A Quarter-Century of Change



By Dennis Boone

If there’s one thing you can say about health care in the Kansas City region, it’s that change is constant—and growth is always the driver.

That’s been the case over the past 25 years, especially, since the first Special Medical Edition produced by Ingram’s rolled off the presses. Billions of dollars have gone into expansion, rehabilitation and new construction at area hospitals and medical centers. 

And that has changed the face of health care here.

Among the biggest of the seismic shifts:

• None was bigger than the Houdini act The University of Kansas Hospital pulled in 1998 to escape state control. Formerly under the wing of its namesake in higher education, it became a stand-alone public health authority with just 30 days of working capital on its first day. Today, it’s the region’s largest single care facility, with nearly $10 billion in revenue.

• For-profit HCA, one of the nation’s biggest providers, swept into this market to buy the foundering Health Midwest system in 2002, then poured hundreds of millions into facility improvements, and added Centerpoint Regional Medical Center to the mix in 2006. The purchase also created two major health-focused foundations: What is now Health Forward Foundation, and the Reach Foundation, with combined assets of more than $900 million. The entity was branded HCA Midwest Health.

• Four of the region’s 15 biggest hospitals from 1997 are no more; Independence Regional Health was razed and the Medical Center of Independence became an asset of the school district there when Centerpoint rose from the ground. Trinity Lutheran and Baptist Medical Center became part of the HCA system, with the latter now operating as the Brookside Campus for Research Medical Center.

Saint Luke’s Health System opened its Johnson County campus in 1998 and, less than a decade later, expanded its footprint into Lee’s Summit with a new medical center in 2006.

• One-time community hospitals in Johnson County became booming medical centers with the growth of Olathe Health, AdventHealth Shawnee Mission and Menorah Medical Center, the HCA operation that moved out of what today is the Stowers Institute for Medical Research near the Plaza.

Those are just a few of the major moves that have redefined medical care in the Kansas City area in the past quarter century. Virtually every other hospital, large and small, has joined the growth wave with both facility and program expansion, broadening the delivery of care and striving to meet potential clients where they are. [See related feature: Ingram’s Historical Perspectives on Health Care, Page 40]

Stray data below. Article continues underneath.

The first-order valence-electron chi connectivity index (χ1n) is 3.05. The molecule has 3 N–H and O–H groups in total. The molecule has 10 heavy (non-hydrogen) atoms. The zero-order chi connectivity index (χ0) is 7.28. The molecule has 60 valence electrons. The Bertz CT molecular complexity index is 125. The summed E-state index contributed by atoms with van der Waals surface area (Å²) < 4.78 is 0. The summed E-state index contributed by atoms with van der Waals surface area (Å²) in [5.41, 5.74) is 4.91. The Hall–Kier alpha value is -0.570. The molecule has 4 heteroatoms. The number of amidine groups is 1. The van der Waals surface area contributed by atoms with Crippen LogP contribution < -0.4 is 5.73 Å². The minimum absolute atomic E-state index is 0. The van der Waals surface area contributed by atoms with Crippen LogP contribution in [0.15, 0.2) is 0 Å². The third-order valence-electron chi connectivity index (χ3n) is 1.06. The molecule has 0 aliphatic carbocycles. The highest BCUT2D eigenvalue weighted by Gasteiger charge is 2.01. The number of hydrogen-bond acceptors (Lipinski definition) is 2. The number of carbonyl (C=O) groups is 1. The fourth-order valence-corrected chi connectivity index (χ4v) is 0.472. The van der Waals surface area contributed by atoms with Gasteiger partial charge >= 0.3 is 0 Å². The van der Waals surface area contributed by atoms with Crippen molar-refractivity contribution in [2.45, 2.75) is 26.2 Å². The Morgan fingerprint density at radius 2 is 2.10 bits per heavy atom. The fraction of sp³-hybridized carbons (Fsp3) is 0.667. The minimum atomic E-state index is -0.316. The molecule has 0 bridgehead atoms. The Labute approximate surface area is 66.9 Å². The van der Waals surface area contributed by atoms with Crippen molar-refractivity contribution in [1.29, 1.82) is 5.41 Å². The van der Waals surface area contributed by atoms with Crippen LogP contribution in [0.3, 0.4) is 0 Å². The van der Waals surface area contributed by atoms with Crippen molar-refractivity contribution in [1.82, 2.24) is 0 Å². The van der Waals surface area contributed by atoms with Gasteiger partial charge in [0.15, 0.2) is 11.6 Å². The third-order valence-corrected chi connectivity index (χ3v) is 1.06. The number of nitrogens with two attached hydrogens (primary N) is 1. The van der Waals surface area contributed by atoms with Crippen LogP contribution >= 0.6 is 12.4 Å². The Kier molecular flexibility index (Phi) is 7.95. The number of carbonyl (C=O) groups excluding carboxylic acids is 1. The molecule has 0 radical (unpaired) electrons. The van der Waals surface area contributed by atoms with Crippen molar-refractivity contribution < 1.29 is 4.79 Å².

Health care as a field, however, isn’t just hands-on healing provided by doctors and nurses. It encompasses all manner of ancillary business sectors, some tied directly to patients as consumers, some more with connections that are easier to overlook.

There are insurance companies and brokerages; there are law firms with massive health-care law practices and niche firms specializing in that field; the same goes for construction companies that have either an organizational focus on health-care facilities or large operating units with such projects at their core.

And Ingram’s has been there throughout to highlight those connections with our annual Industry Outlook series on health care itself, and on insurance, construction and legal affairs. Those roundtables bring together thought leaders from across each sector—often, from companies that are competing head-to-head for business. But whose executives see the value of sitting down with colleagues for discussions that can benefit the broader business community by helping owners understand how industry trends might affect their own operations.

In addition, on a quarterly basis, Ingram’s is researching and updating industry trends with feature coverage and our health-care related lists of the region’s largest hospitals, private companies in the health-care space, health insurers, related sectors in assisted living, home health care and senior living.

And with recognition of individual and organizational excellence as one other element of the magazine’s editorial mission, we’re profiling the leadership of key healthcare organizations with features like the Ingram’s 250 that explores the most influential leaders among regional companies, Heroes in Healthcare, Top Doctors, 40 Under Forty and others.

Like health care itself, it’s an editorial mission that has evolved over 25 years to address the content concerns of health care from both an insider’s perspective and that of business executives trying to fit employee health and benefits into their own operating models.